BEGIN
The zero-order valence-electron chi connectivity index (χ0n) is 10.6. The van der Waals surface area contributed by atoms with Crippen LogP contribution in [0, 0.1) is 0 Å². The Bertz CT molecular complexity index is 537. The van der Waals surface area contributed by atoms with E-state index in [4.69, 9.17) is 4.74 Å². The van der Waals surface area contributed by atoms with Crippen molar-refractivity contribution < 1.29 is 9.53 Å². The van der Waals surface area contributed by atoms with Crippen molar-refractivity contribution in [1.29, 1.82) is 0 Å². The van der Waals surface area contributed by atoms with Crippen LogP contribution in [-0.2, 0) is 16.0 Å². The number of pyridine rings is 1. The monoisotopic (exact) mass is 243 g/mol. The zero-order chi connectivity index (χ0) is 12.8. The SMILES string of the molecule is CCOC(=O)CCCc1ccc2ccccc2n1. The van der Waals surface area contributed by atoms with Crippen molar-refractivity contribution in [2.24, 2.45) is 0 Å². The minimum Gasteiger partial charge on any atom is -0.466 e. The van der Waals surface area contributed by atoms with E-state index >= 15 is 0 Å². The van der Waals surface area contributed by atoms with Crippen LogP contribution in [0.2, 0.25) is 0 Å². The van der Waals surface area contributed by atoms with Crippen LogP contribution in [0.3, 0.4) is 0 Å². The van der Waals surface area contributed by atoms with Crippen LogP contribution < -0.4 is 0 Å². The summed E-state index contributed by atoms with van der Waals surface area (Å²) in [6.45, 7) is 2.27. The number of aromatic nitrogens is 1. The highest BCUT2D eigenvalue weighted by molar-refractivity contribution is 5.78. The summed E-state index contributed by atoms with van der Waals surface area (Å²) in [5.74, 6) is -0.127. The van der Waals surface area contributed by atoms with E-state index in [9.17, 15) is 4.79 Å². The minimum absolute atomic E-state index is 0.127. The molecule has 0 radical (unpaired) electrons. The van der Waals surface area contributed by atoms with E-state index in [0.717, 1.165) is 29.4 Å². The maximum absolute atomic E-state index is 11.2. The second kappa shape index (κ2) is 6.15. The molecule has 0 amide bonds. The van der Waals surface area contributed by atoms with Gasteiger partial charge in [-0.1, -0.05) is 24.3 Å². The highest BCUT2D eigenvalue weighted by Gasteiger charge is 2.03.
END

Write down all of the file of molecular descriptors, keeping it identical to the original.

The zero-order valence-electron chi connectivity index (χ0n) is 10.6. The van der Waals surface area contributed by atoms with Crippen LogP contribution in [0, 0.1) is 0 Å². The Bertz CT molecular complexity index is 537. The van der Waals surface area contributed by atoms with E-state index in [4.69, 9.17) is 4.74 Å². The van der Waals surface area contributed by atoms with Crippen molar-refractivity contribution < 1.29 is 9.53 Å². The van der Waals surface area contributed by atoms with Crippen molar-refractivity contribution in [1.29, 1.82) is 0 Å². The van der Waals surface area contributed by atoms with Crippen LogP contribution in [-0.2, 0) is 16.0 Å². The number of pyridine rings is 1. The monoisotopic (exact) mass is 243 g/mol. The zero-order chi connectivity index (χ0) is 12.8. The SMILES string of the molecule is CCOC(=O)CCCc1ccc2ccccc2n1. The van der Waals surface area contributed by atoms with Crippen molar-refractivity contribution in [2.24, 2.45) is 0 Å². The minimum Gasteiger partial charge on any atom is -0.466 e. The van der Waals surface area contributed by atoms with E-state index >= 15 is 0 Å². The van der Waals surface area contributed by atoms with Crippen LogP contribution in [0.2, 0.25) is 0 Å². The van der Waals surface area contributed by atoms with Crippen LogP contribution in [0.3, 0.4) is 0 Å². The van der Waals surface area contributed by atoms with Crippen LogP contribution < -0.4 is 0 Å². The summed E-state index contributed by atoms with van der Waals surface area (Å²) in [6.45, 7) is 2.27. The number of aromatic nitrogens is 1. The highest BCUT2D eigenvalue weighted by molar-refractivity contribution is 5.78. The summed E-state index contributed by atoms with van der Waals surface area (Å²) in [5.74, 6) is -0.127. The van der Waals surface area contributed by atoms with E-state index in [9.17, 15) is 4.79 Å². The minimum absolute atomic E-state index is 0.127. The molecule has 0 radical (unpaired) electrons. The van der Waals surface area contributed by atoms with E-state index in [0.717, 1.165) is 29.4 Å². The maximum absolute atomic E-state index is 11.2. The second kappa shape index (κ2) is 6.15. The molecule has 0 amide bonds. The van der Waals surface area contributed by atoms with Gasteiger partial charge in [-0.1, -0.05) is 24.3 Å². The highest BCUT2D eigenvalue weighted by Gasteiger charge is 2.03.